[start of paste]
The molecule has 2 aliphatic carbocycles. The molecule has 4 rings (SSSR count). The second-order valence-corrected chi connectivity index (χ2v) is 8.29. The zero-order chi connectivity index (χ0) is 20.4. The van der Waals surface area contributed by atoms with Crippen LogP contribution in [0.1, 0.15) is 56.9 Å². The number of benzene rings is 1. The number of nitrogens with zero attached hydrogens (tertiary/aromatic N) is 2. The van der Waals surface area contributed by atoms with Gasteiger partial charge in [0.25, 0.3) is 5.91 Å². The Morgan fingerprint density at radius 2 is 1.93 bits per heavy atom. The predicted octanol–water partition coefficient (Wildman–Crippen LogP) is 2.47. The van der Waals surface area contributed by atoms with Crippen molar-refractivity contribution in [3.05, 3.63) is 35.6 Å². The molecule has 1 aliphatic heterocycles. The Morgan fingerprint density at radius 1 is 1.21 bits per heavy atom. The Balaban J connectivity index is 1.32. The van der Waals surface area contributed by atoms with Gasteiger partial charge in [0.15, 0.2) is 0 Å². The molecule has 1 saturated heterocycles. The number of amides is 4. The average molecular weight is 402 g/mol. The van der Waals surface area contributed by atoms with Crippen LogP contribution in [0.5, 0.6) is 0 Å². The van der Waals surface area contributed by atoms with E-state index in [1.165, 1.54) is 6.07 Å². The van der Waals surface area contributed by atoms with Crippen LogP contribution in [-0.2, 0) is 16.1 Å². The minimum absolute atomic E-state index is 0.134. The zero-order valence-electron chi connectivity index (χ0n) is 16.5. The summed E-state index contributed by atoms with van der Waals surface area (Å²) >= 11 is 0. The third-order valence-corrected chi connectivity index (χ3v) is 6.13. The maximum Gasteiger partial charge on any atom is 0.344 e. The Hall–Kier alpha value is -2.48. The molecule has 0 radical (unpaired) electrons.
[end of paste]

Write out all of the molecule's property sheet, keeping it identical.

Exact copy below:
The molecule has 2 aliphatic carbocycles. The molecule has 4 rings (SSSR count). The second-order valence-corrected chi connectivity index (χ2v) is 8.29. The zero-order chi connectivity index (χ0) is 20.4. The van der Waals surface area contributed by atoms with Crippen LogP contribution in [0.1, 0.15) is 56.9 Å². The number of benzene rings is 1. The number of nitrogens with zero attached hydrogens (tertiary/aromatic N) is 2. The van der Waals surface area contributed by atoms with Gasteiger partial charge in [0.25, 0.3) is 5.91 Å². The Morgan fingerprint density at radius 2 is 1.93 bits per heavy atom. The predicted octanol–water partition coefficient (Wildman–Crippen LogP) is 2.47. The van der Waals surface area contributed by atoms with Crippen molar-refractivity contribution in [3.05, 3.63) is 35.6 Å². The molecule has 1 aliphatic heterocycles. The Morgan fingerprint density at radius 1 is 1.21 bits per heavy atom. The Balaban J connectivity index is 1.32. The van der Waals surface area contributed by atoms with Gasteiger partial charge in [0.15, 0.2) is 0 Å². The molecule has 1 saturated heterocycles. The number of amides is 4. The average molecular weight is 402 g/mol. The van der Waals surface area contributed by atoms with Crippen LogP contribution in [0.5, 0.6) is 0 Å². The van der Waals surface area contributed by atoms with E-state index in [1.165, 1.54) is 6.07 Å². The van der Waals surface area contributed by atoms with Crippen LogP contribution in [-0.2, 0) is 16.1 Å². The minimum absolute atomic E-state index is 0.134. The zero-order valence-electron chi connectivity index (χ0n) is 16.5. The summed E-state index contributed by atoms with van der Waals surface area (Å²) >= 11 is 0. The third-order valence-corrected chi connectivity index (χ3v) is 6.13. The maximum Gasteiger partial charge on any atom is 0.344 e. The Hall–Kier alpha value is -2.48. The molecule has 0 radical (unpaired) electrons.